Tower Stays, All Else Changes... Given Gambling Gets People's OK
WAWARSING – A casino could rise on the grounds of the Nevele as early as Spring 2014, provided all obstacles are overcome — including state approval for gambling — the Nevele's new owner has said.
The public got its first look at site plans for the new Nevele resort at the Wawarsing Town Board meeting Thursday night, July 19. Nevele Investors LLC, a subsidiary of Claremont Investors LLC — which won a court-ordered right to buy the run-down property in February of this year — submitted to the town an Environmental Assessment Form and schematics for its proposed redevelopment.
Nevele Investors CEO Michael Treanor said a more thorough presentation will be available to the public in September or October of this year. A statewide referendum on non-Indian casino gaming is scheduled for November. If gaming is not approved, Treanor and Nevele Investors will not redevelop the property.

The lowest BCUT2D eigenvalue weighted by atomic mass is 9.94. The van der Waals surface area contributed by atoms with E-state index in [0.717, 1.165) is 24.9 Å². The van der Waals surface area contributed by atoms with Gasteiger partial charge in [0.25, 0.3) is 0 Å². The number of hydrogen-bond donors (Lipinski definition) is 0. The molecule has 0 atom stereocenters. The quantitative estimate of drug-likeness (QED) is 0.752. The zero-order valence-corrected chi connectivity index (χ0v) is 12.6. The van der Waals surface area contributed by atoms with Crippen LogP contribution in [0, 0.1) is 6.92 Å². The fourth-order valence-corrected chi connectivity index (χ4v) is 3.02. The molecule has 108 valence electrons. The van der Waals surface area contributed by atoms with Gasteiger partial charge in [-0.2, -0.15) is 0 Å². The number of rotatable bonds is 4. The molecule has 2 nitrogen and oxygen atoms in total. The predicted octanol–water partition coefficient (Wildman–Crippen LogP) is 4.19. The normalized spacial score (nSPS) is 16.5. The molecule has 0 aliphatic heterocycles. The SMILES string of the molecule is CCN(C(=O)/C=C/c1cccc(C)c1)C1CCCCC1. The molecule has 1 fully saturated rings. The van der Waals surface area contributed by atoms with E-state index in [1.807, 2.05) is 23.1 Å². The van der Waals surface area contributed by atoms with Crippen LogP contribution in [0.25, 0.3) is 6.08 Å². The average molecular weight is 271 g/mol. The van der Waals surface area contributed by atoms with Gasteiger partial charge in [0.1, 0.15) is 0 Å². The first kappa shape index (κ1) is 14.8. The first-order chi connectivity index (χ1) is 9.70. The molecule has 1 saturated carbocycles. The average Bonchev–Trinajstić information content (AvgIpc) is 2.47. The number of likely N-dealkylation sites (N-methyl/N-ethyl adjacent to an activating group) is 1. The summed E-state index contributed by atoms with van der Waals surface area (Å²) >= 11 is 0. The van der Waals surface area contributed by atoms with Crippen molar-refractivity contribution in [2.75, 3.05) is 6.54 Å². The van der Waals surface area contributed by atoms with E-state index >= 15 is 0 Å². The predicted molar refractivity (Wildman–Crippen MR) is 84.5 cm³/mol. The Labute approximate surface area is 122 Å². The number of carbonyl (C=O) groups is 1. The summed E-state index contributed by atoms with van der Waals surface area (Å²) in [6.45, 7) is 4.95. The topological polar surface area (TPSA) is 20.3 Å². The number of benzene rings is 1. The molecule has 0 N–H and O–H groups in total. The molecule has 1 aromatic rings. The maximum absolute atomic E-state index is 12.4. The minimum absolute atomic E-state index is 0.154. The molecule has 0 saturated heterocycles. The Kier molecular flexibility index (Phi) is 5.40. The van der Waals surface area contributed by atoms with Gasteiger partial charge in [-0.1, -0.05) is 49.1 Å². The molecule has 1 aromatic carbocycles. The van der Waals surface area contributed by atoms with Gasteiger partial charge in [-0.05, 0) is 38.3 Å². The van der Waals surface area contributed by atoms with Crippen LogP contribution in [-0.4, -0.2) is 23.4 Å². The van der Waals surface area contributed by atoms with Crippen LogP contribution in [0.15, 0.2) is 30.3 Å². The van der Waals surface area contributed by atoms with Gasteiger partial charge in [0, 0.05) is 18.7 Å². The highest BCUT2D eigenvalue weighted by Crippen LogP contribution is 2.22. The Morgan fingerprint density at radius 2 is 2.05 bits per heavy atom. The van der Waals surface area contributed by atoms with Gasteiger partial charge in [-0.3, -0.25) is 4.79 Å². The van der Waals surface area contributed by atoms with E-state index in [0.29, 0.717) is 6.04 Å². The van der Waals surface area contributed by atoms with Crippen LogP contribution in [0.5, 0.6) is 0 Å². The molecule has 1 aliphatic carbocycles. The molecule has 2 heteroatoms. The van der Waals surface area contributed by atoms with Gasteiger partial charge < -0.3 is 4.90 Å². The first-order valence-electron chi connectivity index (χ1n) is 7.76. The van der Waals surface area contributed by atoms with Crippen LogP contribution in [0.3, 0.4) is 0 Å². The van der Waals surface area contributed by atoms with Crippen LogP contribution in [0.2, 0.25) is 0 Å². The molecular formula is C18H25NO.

Treanor explained Thursday night that the revitalization of the 100 year old resort will occur in three phases. Construction could begin as early as Fall 2013 on a 60,000-square-foot temporary casino, in time for a Spring 2014 opening. It would be located on the northwest side of the property, at the corner of Nevele Road and Arrowhead Road. Unfortunately, that space would cover the first two holes of the existing golf course — an issue that will be addressed in future drafts of the project, Treanor said.
The temporary casino will show Albany that Nevele Investors mean business.
"We need to be able to show that we can bring revenue into the state as soon as possible," Treanor said. "We want to make it as difficult as humanly possible for the state government to say no to this project."
The temporary structure "is not a tent," he stressed. "But although the construction here is substantial, it's not intended to be permanent; it's intended to be temporary."